Ask any hardcore mixed martial arts fan whether or not they believed Chael Sonnen had a shot against Nate Marquardt in the week leading up to UFC 109? More than likely, you'd be enlightened with answers that didn't convey a positive opinion of the outcome for Sonnen. Some fans believed Sonnen's wrestling could be the ultimate deterrent to Marquardt's style, and to those fans -- I salute you.
To many fans, out picking the experts and shaming us in our theories as to how the fight was going to play out was a bittersweet victory on a Sunday morning. Fighters, on the other hand, find comfort in knowing that they've not only beat the odds, beat the experts, and beat the consensus opinion, but they've also lined their pockets with some hard earned cash as well.
Chael Sonnen has also done something that we haven't seen masterfully done since the days in which Tito Ortiz was considered to be in his prime. He's mastered the ability to sell himself as a 'heel', but instead of coming up short -- he delivered on the promise that he would win on Saturday night and put himself in a position to potentially battle current champion Anderson Silva.
Instead of talking down his opponent, Sonnen referred to him as a "decent human being". He saved his most vile comments for Silva, bashing him for his earrings, pink t-shirts, and sideways hat. But it didn't end there. He scrutinized the notion that Silva was the top fighter in the world, and stated he would "expose him" because he's "no more real than the Loch Ness Monster". Pretty colorful, huh?
Not surprisingly, this has caused a divide in the MMA fanbase. Some fans aren't buying into Sonnen's antics as a legitimate part of his personality, and they can see that he's trying to sell himself as controversial. Those fans, however, can appreciate what Sonnen is trying to do -- he's trying to build hype around a fight in order to amass a bigger payday.
The significant difference between Chael's campaign against Silva and past antics from other athletes is that Sonnen's dominating performance against Nate Marquardt proved the long-time cliche -- if you talk the talk, you better walk the walk. His actions spoke louder than his words, but his words have spawned some unique opportunities for him.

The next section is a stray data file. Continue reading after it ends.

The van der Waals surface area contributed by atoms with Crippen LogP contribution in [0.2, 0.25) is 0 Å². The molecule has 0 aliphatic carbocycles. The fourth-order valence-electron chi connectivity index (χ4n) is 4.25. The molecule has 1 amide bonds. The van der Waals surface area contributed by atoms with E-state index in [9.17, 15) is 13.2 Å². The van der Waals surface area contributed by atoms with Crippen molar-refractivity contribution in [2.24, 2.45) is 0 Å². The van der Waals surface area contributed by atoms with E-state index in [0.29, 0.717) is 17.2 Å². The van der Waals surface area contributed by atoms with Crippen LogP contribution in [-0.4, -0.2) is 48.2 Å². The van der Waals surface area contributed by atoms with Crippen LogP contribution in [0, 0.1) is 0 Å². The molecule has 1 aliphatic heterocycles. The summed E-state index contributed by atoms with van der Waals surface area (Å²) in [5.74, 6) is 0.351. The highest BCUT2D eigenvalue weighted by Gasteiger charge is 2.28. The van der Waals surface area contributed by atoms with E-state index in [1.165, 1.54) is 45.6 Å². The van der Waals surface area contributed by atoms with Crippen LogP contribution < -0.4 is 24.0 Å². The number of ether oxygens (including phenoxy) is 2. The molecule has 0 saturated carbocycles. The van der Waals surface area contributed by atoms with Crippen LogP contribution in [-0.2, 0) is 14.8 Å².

Now, there are fans that will tune in because of their love-hate relationship with the newly-minted UFC middleweight contender. Should we really be upset that Sonnen used a proven marketing campaign to improve the excitement surrounding a Silva vs. Sonnen showdown?
We could argue for months as to the effects of such vile comments to fans who want to see this sport grow, but the UFC isn't stopping it. In fact, the UFC is rewarding those fighters who have the ability to garner interest from comments. Dan Hardy, Tito Ortiz, and now... Chael Sonnen. I doubt they'll be "disciplining" Nick Diaz if he finds his way into the UFC either.
And I don't believe it's truly retarding its growth. Even if you believe it's hurting this sport, get used to it. As Chael Sonnen has already stated, "If Anderson ever signed to fight me, which is highly unlikely, he’ll be getting a verbal beating like you’ve never seen."
Obviously his campaign has worked wonders for his career, and be sure that there are plenty of other colorful personalities out there taking notes. Creating two distinct groups of fans, one who loves you and another that hates your guts, is a foolproof way to go straight to the top. Now, if only Chael Sonnen can convince Don Frye to become his manager... then Ed Soares and Anderson Silva would have their hands full.